The Dungeness River Audubon Center’s education focus for elementary and middle school children is from second through eighth grades. Thanks to a series of environmental education grants, Center staff has developed curriculum for elementary and middle schools that focus on the wildlife of the Dungeness watershed and how humans affect local watersheds over time. These programs include:
5th Grade: Watershed Monitoring. During these trips, students use the scientific method and widely used field techniques to answer the question, “Is the Dungeness River in Railroad Bridge Park healthy for salmon?” Each class participates in a 1-hour classroom visit and a 2-hour field trip to the Dungeness River at Railroad Bridge Park, where they conduct four experiments to collect data that indicate the river’s health:
1) making observations and documenting the River with photographs,
2) measuring temperature and dissolved oxygen,
3) conducting a cobble survey,
4) collecting, identifying, and counting aquatic macroinvertebrates.
Students use the data they collect in the field to make a conclusion about the health of the Dungeness River at Railroad Bridge Park.
6th Grade: Park Stewardship Field Trips. During late May and early June, all 6th graders from Sequim Middle School participate in field trips to Railroad Bridge Park, where they participate in seven different activities exploring park stewardship and management of the river, such as understanding the flora and fauna of Railroad Bridge Park, discovering river systems, discovering habitat succession, and taking part in noxious weed removal in the river’s flood plain. Sequim High School AP Biology students assist with teaching and mentoring 6th grade students.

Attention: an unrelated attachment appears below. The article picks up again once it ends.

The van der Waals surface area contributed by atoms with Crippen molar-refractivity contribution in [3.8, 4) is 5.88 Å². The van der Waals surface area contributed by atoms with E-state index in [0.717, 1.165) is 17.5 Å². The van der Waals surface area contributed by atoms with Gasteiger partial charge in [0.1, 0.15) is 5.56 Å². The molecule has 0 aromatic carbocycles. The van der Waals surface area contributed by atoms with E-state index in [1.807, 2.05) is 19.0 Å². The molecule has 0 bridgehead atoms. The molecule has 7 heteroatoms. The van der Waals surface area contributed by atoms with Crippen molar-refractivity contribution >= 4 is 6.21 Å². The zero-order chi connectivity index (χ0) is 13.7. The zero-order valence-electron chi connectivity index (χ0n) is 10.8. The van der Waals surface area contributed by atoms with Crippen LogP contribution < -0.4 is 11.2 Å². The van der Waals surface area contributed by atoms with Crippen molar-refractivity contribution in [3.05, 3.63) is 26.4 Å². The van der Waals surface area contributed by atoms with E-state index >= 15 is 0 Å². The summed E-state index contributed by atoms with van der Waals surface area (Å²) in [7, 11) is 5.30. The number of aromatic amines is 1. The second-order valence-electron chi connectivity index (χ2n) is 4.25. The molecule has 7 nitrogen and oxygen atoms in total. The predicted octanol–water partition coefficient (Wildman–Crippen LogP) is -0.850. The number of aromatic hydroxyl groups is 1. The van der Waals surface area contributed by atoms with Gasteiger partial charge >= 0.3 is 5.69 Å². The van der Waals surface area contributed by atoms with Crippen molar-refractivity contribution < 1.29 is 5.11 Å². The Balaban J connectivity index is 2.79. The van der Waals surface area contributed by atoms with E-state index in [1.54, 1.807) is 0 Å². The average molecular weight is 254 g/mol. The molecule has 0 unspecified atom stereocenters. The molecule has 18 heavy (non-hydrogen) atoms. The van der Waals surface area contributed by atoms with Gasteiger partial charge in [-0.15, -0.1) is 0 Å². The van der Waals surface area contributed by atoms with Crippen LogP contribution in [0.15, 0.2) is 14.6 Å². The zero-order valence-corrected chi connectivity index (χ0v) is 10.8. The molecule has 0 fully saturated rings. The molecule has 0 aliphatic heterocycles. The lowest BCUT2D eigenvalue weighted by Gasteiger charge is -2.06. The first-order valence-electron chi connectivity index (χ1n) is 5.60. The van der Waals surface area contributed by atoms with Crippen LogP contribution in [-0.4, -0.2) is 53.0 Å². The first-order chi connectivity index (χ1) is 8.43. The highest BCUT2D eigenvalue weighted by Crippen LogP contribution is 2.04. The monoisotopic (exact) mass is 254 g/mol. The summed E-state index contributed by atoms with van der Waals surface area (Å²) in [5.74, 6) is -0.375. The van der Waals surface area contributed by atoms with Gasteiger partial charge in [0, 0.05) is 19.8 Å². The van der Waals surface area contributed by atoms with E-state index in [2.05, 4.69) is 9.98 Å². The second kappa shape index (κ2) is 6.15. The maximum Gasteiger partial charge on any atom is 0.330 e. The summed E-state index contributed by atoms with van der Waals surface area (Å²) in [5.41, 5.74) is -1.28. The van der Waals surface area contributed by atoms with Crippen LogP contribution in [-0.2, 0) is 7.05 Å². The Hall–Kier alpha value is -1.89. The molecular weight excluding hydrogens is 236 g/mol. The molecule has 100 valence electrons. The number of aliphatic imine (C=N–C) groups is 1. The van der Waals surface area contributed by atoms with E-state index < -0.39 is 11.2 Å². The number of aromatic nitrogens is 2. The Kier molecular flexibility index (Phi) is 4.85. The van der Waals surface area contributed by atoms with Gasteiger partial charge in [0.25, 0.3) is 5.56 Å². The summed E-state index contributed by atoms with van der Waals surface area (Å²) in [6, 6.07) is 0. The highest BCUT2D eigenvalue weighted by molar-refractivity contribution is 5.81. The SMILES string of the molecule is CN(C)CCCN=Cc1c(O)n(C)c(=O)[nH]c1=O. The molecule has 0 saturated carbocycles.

7th Grade: Living in the Shadow. In the fall, Sequim Middle School 7th grade students visit the Jamestown S’Klallam Tribe campus where River Center and tribal staff guide students through the historical use of natural resources, beginning 14,000 years ago when humans first settled here. Students discover human uses of the Olympic Peninsula’s natural resources by participating in an archaeological dig and deciding how to use resources during a game of survival. Students are also encouraged to uncover native art during a visit to the tribe’s carving shed. Unlike other programs offered by the River Center, this program focuses strongly on Language Arts and Social Studies.
8th Grade: Watershed Weeks. During early May, Sequim Middle School 8th grade science students investigate the Dungeness watershed through four experiences, all related to increasing public awareness about bacterial contamination of Dungeness Bay. Students map watersheds and discover the importance of preserving bird stopover habitat, become experts on shellfish health, gather data on riparian forest health, and learn about the importance and influence of septic tanks in our area. For a conclusion the students create a river and discuss the influence of development on their watershed.
High School and College: Independent research and 6th Grade (see above). Through donated endowments, Olympic Peninsula Audubon Society and the River Center Foundation provide internship programs to complete independent projects in environmental studies. High school students also have the option to complete Natural Resource credit through the Lincoln Skills Center in Port Angeles through interships or independent projects.